Hopes are running high for a big weekend in sportfishing. The combination of a full moon and warming air temperatures has many thinking that a white seabass bite may be imminent.
White seabass have been called the gray ghost because of their penchant for appearing and disappearing at a moment’s notice. One day these hard fighting, great eating members of the croaker family are swallowing up anglers’ baits, and the next day they are gone. There are many anglers still waiting to catch their first white seabass, so erratic is their behavior.
They have shown a penchant in the past for biting during the full moon, so many think this may be the one. Windy weather Wednesday didn’t help justify such optimism as water temperatures tumbled again. The key will be if the water can warm up to 60 degrees or better by the weekend. If yes, then we may well see the first decent shot of seabass this year.
Rafael Servin from Bakersfield caught a 7.05-pound halibut on Monday to lead the Pot of Gold Halibut Derby out of Long Beach Sportfishing. The derby has another seven weeks to go as anglers compete for thousands of dollars in cash and prizes.
Fishing from Huntington Beach to Rocky Point consisted mostly of rockfish again this week. Good bottom fishing was reported from Marina Sportfishing in Long Beach as well as Pierpoint Landing. Twentysecond Street Landing in San Pedro had good catches of rockfish and sand dabs. But that all came to a halt on Wednesday as gusty winds once again made fishing next to impossible. The good news is that the forecast is much better for the rest of the week.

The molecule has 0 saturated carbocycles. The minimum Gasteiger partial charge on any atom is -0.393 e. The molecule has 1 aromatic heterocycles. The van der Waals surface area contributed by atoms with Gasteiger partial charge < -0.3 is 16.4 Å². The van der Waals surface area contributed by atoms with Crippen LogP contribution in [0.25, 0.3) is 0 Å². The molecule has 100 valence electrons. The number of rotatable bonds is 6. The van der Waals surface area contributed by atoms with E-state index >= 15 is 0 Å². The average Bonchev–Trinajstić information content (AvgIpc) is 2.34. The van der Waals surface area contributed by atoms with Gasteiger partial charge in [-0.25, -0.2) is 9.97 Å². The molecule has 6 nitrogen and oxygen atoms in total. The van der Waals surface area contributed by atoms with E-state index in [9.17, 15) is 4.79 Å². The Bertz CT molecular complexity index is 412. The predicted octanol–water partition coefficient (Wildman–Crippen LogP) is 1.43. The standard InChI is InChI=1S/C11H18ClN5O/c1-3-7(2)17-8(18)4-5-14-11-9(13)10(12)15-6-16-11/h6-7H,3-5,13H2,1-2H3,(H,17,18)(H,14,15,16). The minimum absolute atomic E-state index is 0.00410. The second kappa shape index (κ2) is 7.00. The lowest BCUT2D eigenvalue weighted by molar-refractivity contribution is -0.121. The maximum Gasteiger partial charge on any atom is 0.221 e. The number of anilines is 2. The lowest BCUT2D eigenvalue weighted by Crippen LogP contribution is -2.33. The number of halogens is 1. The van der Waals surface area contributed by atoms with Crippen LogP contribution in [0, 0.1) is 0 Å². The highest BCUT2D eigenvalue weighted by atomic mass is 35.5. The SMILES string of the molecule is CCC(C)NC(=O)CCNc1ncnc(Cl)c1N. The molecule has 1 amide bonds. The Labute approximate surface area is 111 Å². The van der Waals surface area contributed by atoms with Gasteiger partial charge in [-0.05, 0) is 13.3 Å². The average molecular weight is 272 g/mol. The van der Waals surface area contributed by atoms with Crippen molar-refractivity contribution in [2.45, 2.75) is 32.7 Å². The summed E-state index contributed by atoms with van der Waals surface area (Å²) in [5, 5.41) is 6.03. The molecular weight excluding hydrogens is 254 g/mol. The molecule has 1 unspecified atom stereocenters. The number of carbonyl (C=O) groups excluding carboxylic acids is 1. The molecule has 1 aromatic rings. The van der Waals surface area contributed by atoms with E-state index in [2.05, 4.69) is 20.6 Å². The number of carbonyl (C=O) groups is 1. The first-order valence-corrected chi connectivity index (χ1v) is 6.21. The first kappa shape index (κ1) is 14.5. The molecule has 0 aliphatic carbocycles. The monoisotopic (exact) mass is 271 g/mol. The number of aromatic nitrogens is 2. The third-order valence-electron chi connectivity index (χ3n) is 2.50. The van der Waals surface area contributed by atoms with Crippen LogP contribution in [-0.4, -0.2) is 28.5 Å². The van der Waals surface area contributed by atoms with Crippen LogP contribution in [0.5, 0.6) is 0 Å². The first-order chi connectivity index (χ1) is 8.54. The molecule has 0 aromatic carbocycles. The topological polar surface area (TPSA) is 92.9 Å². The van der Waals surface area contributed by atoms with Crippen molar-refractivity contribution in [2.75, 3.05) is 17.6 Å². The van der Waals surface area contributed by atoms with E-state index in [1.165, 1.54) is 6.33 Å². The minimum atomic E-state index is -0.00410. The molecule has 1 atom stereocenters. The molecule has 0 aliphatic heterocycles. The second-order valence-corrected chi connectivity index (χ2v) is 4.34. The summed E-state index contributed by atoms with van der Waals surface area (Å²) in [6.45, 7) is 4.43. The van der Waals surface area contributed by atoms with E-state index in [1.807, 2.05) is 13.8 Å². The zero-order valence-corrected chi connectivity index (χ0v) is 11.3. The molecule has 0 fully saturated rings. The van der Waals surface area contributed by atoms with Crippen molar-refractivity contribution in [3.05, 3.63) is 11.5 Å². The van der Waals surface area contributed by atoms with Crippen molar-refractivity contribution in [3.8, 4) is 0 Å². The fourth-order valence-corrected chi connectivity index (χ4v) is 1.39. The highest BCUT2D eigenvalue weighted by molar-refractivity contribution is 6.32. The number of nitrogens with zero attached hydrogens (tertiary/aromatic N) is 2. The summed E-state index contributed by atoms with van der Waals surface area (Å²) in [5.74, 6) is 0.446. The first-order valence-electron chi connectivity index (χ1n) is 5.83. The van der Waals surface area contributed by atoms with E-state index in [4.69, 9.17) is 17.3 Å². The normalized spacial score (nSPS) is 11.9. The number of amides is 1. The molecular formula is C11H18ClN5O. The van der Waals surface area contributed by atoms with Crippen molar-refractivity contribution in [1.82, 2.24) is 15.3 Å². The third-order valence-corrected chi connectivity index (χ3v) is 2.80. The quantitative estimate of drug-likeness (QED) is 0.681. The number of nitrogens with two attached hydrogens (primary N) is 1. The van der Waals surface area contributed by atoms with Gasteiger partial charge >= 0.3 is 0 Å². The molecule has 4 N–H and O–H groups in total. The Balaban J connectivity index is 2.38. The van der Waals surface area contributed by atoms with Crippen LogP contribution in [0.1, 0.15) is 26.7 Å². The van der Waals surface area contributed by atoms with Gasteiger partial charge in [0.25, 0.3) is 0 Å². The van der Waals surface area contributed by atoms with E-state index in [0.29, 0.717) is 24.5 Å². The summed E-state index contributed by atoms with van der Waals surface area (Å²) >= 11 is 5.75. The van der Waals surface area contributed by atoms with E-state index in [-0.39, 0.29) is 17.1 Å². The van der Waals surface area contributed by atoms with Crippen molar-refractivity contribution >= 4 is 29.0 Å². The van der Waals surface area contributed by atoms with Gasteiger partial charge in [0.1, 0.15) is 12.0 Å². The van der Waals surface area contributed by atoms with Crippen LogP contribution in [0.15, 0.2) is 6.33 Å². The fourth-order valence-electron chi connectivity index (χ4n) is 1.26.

While there has been no barracuda seen in our local waters, this would be a perfect weekend for a few to start biting. Last week, the toothy critters showed up off Ventura for a few days. Many times, they will show up in this neck of the woods shortly thereafter. Private boaters should keep an eye out for birds pick at the water as many times they show the way to feeding schools of barracuda.
Surf fishermen found some outstanding action this week as there has been an abundance of sand crabs along the beaches. The sand crabs have acted as a magnet for a variety of surf fish. Louie Martinez was fishing Dog Beach at the Huntington Cliffs, when he caught a barred perch estimated at over 3 pounds. Martinez said it was the biggest perch he had ever caught.
Fourteenth Street in Seal Beach has been another hot surf-fishing spot this week. Fishing between the pier and the navy jetty has produced some yellowfin croaker, barred perch, cobina and spotfin croaker. Sand crabs and six pound test have been a super effective way to make a catch here. Fishing around the high and low tides produced the best action.
There is a grunion run from April 17 through April 20. Not only is catching grunion great family fun, but it’s a time when halibut move up into the shallows to feed. This gives surf fishermen a great opportunity to catch a flatfish. The best bait is exactly what they are feeding on: grunion. Swimbaits, small chrome lures as well as anchovies and sardines are also effective.
Around Palos Verdes, there has been excellent opaleye perch fishing around rocky areas. Most of the perch have been caught on frozen peas. Free divers continue to see lots of white seabass in the Rocky Point kelp. A few of these monsters over 40 pounds were speared again this week.
Anglers can only hope that water temperatures can climb back to 60 degrees and above so that the gray ghosts will start to bite.